Ninety-two years ago, in Cleveland, a bunch of Republicans gathered at their convention to nominate a presidential ticket.
A few weeks before the Democrats held their own disastrous convention in Madison Square Garden, the Republicans, in early June, met at Cleveland’s then still-new Public Auditorium to argue, and vote, and pick who they thought could beat the Democrats in the fall.
The race for the presidential nominee had a clear frontrunner: incumbent Calvin Coolidge, who had ascended to the presidency after the death of Warren G. Harding, probably the worst American president of all time.
But Frank Lowden, a former governor of Illinois who came within a few votes of being the Republican nominee in 1920—only to lose to Harding—thought he also had a chance. Lowden hoped the infamous Teapot Dome scandal, in which a Harding cabinet member was convicted of accepting bribes from oil companies and sent to prison, would hurt Coolidge, too.
But Coolidge won the presidential nomination handily, dashing Lowden’s hopes, if not his pride. What happened next was what sent the convention into pure farce: Lowden won the nomination for the vice presidency—and then declined it, just as he had vowed he would. In doing so, he became the first, and only, politician to ever reject a major party’s nomination for the second highest office in the land.
This is, of course, unlikely to happen this year. The nomination of Mike Pence for vice president, set to take place this week at the Republican convention in Cleveland, will be a mere formality. A true open Republican convention hasn’t happened since 1976, and, since then, political conventions have only become increasingly more boilerplate.
There are speeches, and votes, and state delegates, and super-delegates, and thick books of party rules, but very few true surprises. At this stage, there is little doubt, for instance, that Donald Trump will be the Republican presidential nominee, even if, by party rules, he isn’t officially the nominee just yet.
This was not the case in 1924, decades before binding presidential primaries and in the figurative teenage years of political conventions, when they still mattered, and when white men in smoke-filled rooms really decided the future of American democracy.
After the close race of 1920, Lowden thought that 1924 might just be his year to triumph. But the first ballot in 1924 was something close to unanimous: Some 1,065 delegates voted for Coolidge, a lawyer and former governor of Massachusetts, while two other candidates—Lowden not among them—got just 44 votes.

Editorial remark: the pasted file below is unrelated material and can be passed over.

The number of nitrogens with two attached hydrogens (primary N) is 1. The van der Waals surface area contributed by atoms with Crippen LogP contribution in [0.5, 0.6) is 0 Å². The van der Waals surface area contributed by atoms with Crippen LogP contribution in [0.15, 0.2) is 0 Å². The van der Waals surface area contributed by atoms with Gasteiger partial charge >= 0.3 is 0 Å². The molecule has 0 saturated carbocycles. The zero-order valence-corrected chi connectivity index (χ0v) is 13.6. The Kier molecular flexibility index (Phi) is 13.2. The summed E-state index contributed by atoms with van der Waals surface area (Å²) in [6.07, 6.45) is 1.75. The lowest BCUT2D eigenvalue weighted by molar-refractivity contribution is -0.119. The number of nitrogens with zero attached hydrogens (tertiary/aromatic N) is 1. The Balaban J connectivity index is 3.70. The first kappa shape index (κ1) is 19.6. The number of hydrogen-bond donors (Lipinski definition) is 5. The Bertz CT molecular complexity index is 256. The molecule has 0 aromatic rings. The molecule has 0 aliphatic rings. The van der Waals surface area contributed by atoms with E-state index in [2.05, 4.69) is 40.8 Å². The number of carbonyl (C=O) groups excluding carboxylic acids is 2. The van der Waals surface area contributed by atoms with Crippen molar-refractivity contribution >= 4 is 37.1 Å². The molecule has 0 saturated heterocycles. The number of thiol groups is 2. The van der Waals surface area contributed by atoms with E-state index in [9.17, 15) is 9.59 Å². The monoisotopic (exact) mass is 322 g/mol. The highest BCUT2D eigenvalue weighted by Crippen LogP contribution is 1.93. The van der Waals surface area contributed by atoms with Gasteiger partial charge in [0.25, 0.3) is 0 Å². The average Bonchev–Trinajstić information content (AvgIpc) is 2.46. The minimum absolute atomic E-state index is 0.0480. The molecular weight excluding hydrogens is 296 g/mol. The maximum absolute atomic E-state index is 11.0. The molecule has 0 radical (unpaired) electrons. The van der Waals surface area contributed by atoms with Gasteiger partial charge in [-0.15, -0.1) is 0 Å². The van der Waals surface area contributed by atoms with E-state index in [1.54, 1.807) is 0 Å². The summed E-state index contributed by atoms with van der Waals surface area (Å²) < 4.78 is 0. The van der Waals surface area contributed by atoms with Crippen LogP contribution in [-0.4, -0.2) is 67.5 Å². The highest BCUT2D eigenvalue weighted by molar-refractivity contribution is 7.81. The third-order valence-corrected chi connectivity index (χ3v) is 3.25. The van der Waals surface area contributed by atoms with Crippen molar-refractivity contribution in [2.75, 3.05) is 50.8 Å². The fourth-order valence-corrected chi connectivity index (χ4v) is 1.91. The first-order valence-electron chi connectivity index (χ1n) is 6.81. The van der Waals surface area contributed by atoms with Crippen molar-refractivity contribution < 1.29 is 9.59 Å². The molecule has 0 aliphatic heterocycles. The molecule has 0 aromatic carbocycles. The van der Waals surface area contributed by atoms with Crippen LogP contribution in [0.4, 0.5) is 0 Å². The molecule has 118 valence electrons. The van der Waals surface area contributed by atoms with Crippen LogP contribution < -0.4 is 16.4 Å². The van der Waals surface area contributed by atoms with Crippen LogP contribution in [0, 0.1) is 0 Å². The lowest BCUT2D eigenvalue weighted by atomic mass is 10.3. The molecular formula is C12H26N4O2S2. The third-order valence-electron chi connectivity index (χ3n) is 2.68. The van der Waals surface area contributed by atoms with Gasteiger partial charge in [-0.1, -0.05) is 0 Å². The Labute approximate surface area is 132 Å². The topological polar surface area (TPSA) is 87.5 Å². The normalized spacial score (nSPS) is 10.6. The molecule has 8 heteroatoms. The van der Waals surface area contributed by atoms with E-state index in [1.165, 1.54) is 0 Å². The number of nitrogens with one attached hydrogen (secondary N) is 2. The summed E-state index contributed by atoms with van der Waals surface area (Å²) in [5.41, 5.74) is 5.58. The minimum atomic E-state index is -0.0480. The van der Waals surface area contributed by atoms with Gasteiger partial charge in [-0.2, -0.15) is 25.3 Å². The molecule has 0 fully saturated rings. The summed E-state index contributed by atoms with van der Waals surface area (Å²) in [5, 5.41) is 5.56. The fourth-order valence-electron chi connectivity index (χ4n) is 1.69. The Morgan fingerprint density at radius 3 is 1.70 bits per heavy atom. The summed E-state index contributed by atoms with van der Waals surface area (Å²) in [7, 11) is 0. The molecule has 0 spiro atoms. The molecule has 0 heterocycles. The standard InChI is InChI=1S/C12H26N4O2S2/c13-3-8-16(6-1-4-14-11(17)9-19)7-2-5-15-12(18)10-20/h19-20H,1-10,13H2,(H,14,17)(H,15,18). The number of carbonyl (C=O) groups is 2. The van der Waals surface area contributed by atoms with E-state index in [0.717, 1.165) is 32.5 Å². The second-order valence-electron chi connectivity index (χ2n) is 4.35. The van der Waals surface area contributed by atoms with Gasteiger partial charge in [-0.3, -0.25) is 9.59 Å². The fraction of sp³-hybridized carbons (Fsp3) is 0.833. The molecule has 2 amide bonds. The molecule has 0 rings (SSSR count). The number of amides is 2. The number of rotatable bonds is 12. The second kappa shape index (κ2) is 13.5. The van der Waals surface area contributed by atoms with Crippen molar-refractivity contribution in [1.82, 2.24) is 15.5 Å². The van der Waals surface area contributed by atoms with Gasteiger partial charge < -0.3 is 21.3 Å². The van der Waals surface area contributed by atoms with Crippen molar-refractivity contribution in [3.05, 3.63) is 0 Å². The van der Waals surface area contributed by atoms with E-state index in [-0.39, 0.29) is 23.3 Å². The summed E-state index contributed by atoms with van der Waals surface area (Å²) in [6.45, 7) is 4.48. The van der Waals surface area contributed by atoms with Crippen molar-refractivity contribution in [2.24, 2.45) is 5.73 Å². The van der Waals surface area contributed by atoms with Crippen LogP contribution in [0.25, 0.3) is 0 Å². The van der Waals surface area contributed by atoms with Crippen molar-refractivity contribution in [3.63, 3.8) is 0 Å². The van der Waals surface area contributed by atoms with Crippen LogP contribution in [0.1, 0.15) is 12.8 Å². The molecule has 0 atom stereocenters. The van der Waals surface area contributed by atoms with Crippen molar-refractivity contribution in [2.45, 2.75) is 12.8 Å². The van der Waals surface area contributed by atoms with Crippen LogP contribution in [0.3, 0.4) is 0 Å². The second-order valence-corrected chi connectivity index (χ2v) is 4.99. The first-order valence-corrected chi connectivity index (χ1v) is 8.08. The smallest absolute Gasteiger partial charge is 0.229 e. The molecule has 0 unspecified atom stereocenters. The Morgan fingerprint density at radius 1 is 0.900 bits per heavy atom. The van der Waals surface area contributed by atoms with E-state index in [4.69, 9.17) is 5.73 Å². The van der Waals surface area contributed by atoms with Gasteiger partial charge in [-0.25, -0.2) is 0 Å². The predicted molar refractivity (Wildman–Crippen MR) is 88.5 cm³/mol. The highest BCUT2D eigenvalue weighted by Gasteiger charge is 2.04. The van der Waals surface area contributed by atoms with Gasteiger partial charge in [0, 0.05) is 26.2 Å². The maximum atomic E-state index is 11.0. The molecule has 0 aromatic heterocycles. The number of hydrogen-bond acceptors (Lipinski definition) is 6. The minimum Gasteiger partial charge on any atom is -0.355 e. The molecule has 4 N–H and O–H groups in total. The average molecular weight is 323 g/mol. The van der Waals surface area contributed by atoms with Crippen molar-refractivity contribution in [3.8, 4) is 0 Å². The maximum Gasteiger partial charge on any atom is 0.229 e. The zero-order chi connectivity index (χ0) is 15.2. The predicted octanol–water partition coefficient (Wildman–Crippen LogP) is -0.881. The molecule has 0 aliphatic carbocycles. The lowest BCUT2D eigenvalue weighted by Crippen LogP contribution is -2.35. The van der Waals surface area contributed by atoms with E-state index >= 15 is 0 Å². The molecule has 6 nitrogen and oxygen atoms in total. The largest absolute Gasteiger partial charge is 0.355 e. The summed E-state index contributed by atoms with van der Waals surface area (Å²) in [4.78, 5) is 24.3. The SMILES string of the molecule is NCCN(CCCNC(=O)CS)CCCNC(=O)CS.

Coolidge was going to be the Republican nominee. Lowden was not going to be. The only other thing left to do was to choose Coolidge’s running mate.
Which is when the 1924 Republican convention went from the routine to the bizarre. Before the vice presidential vote, a delegate from Lowden’s home state of Illinois read a statement to convention attendees.
“It is with deep regret that Illinois must say to this convention … the determination of former Governor Lowden not to be a candidate, and in saying he cannot accept the nomination, is final and irrevocable,” John G. Oglesby, chairman of the Illinois delegation, told the delegates.
What happened next was even stranger: the delegates voted for Lowden to be vice president anyway. There were three votes, with Lowden getting a majority on all of them and finishing with 776 votes, or 555 more than his competitors combined, at which point, his nomination was made unanimous.
And then the real farce ensued, according to a lengthy contemporaneous account given by a delegate named Godfrey Luthy.
Told of the results of the vote by phone, Lowden then sent a telegram to the convention, reiterating his choice to decline the nomination, a message which conventioneers plainly ignored. The convention later received two more messages from Lowden, the first by way of the Associated Press.
“I told the public I was not to be a candidate for Vice President,” Lowden wrote. “I will not go back on my word.”
A second message, this time by telegram, was a bit more unequivocal, after the chairman of the convention tried to negotiate with Lowden and, presumably, plead the delegates’ case.
“I have said a thousand times, I think, that I would decline if nominated,” Lowden wrote. “I must keep my word. To yield now would mean the loss of my self-respect.”
And it was, at this point, that the conventioneers finally got the message: A final vote earned Charles Dawes, a former Army general from Ohio, a spot on the Republican ticket.
Lowden ran a final time for the Republican presidential nomination in 1928, but came in a distant second to Herbert Hoover, and henceforth retired from public life. He died in 1943 at the age of 82, his highest ambition having turned into not much more than a historical footnote.